Adored by fans worldwide, Australia’s Hands Like Houses are releasing a new self-titled EP today, October 23. Having grown their following with relentless touring and a kick-ass back catalog of albums, Hands Like Houses have challenged what it is to make music well and break new ground. The band, comprised of Trenton Woodley, Matt Cooper, Alex Pearson, Joel Tyrrell, and Matt Parkitny, put together this new EP under tight circumstances but came out the other side with songs that focus on breaking down communication barriers and expression as they shared the journey with us through the songs. With the debut single, “Space”, we saw not only the struggles that they had to deal with as they recorded but also our own in this pandemic time we all find ourselves in, giving a voice to what so many of us have felt. I was able to have a chat with lead vocalist, Trenton Woodley, on the music, the world, and just a little behind the scenes on the new EP.
The new EP is out today! I want to start by going back. I will admit that I had heard some Hands Like Houses before but wasn’t like a die-hard heard everything person. So when this came up I decided to go back and listen to everything from the very beginning and moving forward. What I found is that you guys always sound like you, but in every new album, one can see where you are pulling in new influences or new sounds and each one goes a little bit further into an evolution. Is that something you have wanted to do and paid attention to as you have continued with the music?
I think for us it’s been important. We have five very different people in the band with different lives, different influences, different roles. There’s always been this average of the five of us with a mixed bag of influences at different times as we move around and go different directions and have other priorities at different times.
What we’re surrounded by has also been a big part of that. It’s been nice to kind of sink back into normal life here in Australia. For a long time, we were just touring and so a lot of our influences were more what we were touring with who we were surrounded by so this has been different.
And you guys toured a lot and all over the place. Are you looking forward to getting back into that or has it just felt nice to just sit back and soak this up and use this time without having to worry about that end of it?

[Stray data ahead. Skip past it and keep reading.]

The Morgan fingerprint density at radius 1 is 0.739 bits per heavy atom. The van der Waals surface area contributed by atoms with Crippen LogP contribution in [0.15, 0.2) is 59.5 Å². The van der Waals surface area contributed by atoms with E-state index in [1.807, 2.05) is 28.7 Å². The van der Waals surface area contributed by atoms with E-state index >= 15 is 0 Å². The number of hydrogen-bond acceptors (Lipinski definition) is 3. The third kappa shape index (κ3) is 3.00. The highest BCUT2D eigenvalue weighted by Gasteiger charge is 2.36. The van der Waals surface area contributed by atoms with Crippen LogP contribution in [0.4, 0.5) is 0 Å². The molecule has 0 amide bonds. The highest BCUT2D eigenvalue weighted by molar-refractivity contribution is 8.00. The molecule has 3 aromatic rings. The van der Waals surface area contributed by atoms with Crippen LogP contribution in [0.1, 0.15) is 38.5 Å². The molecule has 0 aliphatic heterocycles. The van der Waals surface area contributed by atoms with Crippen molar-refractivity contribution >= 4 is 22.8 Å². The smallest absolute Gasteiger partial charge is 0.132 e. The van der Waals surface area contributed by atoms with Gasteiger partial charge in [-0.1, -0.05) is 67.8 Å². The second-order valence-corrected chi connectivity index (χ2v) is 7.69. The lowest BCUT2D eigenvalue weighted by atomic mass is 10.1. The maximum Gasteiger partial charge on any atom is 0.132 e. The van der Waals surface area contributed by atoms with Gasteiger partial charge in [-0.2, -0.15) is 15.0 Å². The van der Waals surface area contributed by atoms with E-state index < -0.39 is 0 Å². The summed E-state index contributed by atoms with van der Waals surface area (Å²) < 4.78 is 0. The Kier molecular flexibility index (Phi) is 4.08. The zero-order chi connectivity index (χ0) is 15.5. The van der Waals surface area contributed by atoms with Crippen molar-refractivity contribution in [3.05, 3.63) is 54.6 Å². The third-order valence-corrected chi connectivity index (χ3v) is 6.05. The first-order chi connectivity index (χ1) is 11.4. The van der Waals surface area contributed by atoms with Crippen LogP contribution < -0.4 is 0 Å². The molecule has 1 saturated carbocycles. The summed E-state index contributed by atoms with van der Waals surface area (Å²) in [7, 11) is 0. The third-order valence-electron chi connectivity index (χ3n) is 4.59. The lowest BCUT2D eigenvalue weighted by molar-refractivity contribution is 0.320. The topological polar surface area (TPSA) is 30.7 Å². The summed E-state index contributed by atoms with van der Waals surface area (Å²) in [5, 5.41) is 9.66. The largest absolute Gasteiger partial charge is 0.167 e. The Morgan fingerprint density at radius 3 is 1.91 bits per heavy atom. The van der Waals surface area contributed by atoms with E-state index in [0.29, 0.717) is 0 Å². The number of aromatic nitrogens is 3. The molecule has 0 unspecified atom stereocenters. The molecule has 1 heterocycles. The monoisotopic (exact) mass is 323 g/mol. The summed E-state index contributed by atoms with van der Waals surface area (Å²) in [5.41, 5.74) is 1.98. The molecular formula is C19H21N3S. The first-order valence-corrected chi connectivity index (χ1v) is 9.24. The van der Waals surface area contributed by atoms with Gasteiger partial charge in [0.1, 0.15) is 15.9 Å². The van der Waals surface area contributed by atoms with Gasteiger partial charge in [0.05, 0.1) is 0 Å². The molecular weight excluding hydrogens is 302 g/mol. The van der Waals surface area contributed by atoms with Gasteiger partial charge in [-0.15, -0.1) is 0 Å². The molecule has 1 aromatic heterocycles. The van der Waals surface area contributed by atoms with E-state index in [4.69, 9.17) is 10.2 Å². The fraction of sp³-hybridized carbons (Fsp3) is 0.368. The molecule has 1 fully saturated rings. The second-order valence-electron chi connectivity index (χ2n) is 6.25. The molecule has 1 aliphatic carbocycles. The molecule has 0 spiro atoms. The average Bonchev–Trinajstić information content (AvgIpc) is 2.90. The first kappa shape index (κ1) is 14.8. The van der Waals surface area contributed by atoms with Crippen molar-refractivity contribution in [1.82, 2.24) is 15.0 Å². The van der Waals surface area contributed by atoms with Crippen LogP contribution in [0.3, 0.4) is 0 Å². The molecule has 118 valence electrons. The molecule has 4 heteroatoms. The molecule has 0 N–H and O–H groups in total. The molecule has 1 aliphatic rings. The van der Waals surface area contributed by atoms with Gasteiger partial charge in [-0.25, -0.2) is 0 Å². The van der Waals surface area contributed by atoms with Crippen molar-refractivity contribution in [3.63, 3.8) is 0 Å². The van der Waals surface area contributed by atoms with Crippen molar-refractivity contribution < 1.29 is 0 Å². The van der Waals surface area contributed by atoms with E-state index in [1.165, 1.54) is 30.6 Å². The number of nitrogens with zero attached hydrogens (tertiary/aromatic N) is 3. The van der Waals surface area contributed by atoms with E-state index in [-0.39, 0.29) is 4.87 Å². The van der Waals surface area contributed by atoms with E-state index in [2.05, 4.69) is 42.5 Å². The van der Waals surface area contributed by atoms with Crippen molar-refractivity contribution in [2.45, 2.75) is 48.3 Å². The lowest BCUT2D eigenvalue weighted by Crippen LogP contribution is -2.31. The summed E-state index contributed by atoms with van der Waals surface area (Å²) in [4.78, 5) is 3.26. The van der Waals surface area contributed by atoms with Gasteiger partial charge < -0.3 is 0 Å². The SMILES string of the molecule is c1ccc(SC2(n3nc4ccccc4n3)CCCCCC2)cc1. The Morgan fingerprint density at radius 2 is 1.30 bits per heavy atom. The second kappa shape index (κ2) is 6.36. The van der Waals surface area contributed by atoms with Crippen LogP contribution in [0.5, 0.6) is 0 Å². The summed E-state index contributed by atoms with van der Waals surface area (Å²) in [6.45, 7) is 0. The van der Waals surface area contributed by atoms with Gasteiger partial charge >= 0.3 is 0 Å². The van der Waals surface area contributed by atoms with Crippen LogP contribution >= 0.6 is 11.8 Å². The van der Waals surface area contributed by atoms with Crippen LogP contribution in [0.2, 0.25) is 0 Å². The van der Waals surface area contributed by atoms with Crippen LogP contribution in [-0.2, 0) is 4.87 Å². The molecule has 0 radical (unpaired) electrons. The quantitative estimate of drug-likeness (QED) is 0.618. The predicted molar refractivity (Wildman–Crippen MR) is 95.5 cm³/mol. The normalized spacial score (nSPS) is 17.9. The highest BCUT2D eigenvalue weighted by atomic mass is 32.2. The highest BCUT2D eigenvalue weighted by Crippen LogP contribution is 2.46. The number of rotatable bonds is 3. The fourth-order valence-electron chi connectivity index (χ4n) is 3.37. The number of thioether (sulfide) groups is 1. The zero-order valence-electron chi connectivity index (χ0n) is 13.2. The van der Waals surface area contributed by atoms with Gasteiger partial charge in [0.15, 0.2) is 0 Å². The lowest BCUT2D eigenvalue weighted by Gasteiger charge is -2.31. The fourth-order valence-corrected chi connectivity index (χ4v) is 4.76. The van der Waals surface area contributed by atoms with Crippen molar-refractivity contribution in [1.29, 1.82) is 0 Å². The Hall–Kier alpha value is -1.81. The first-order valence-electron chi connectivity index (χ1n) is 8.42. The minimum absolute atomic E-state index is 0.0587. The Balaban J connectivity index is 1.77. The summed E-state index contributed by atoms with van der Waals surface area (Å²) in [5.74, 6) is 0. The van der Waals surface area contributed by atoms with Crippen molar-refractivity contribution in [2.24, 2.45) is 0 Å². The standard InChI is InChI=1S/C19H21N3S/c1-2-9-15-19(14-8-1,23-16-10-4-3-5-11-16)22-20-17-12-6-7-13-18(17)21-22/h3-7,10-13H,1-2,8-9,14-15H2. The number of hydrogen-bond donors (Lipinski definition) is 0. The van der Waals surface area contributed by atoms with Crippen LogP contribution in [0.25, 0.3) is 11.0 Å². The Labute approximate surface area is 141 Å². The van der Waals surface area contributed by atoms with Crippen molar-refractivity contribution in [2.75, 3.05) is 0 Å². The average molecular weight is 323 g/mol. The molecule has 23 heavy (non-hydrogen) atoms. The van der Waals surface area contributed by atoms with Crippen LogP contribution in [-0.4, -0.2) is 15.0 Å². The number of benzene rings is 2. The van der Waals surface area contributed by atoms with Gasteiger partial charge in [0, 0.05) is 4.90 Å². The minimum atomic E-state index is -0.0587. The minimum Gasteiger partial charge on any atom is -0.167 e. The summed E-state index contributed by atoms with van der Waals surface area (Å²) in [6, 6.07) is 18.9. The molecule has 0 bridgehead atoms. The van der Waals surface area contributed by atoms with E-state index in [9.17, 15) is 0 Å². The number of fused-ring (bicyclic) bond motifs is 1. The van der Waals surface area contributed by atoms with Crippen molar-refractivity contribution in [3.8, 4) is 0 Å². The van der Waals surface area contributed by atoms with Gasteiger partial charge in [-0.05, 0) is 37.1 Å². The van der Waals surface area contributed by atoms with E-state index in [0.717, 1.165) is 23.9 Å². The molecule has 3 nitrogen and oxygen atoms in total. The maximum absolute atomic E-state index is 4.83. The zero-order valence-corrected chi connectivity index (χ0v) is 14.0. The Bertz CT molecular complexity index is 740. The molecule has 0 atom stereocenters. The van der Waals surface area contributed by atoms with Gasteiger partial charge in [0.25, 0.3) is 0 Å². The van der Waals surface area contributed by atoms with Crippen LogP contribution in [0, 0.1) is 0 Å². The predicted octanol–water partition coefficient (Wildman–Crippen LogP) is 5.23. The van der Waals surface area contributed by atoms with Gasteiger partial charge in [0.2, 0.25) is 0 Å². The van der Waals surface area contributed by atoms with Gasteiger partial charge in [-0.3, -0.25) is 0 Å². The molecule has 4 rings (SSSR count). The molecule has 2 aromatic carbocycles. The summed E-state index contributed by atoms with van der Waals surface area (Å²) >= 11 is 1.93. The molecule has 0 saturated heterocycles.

It’s definitely been a nice break. We all have commitments at home with different things, family relationships, etc. I think for us it’s been about getting into a steady, sustainable, more consistent way of doing things rather than just being out all the time and it’s been much happier and healthier for us individually. But we are looking forward to going out on tour again. Obviously, it’s been a big part of our presence as a band. We’re probably going to start in Australia and doing some more downsized café style shows just to kind of work back up to full touring once that starts up again. There are opportunities out there and we’re just not going to rush with all that’s going on. It’s just waiting and see and try to make the most out of it in the meantime.
In some odd kind of way, I feel like you guys as a band came at a time when the whole music industry was changing anyway. Looking back over the last 10 or 11 years from when you were starting, things have changed so much and you have learned to adapt with that so well that this seems like just one more thing.
For sure! Just seeing the shift from recorded music to streaming and from social media what it was then to what it is now, the centralization of music to the democratization of it, all of these factors have changed so rapidly. I look at all these things and hope that we’ve done most things right in that we’ve managed to survive. We try to be consistent and keep an eye out for what the opportunities are and stay on our toes with it so to speak.
To sort of go along with that, in researching you and really deep-diving into your music, it feels to me like everything from your social media to the way you make music is very thought out and deliberate. I don’t mean that in the way that there’s no fun or excitement and everything is methodical, but that every little thing is paid attention to and cared for. Thinking of the music, it’s like every little piece and beat feeds into the next one. Is that totally off the wall on my part or something that you do work at?
Certainly, over the last few months, I’ve been sort of pivoting my career a bit, not to go away from music but more like giving the music a healthier space in my life. So I was turning toward doing some more music experiences online and things in the tech and digital industry side which I have ended up thoroughly enjoying and kind of ended up analyzing things like what’s really made us work and what hasn’t and looking at the way we operate. I do try to be a lot more deliberate, especially with social media and thinking “What are we trying to communicate here? What are we trying to achieve?” A lot of what we do comes down to choices. There are always consequences to any choice and I think we’re always trying to make the best one at the moment. As you said, there’s always a sense of care and always has been. If that means being more deliberate with what we’re not including on a song or a particular record that’s what it is. When you’re intentional about something it’s easier to look at it that way rather than just being all one way or the other if that makes sense.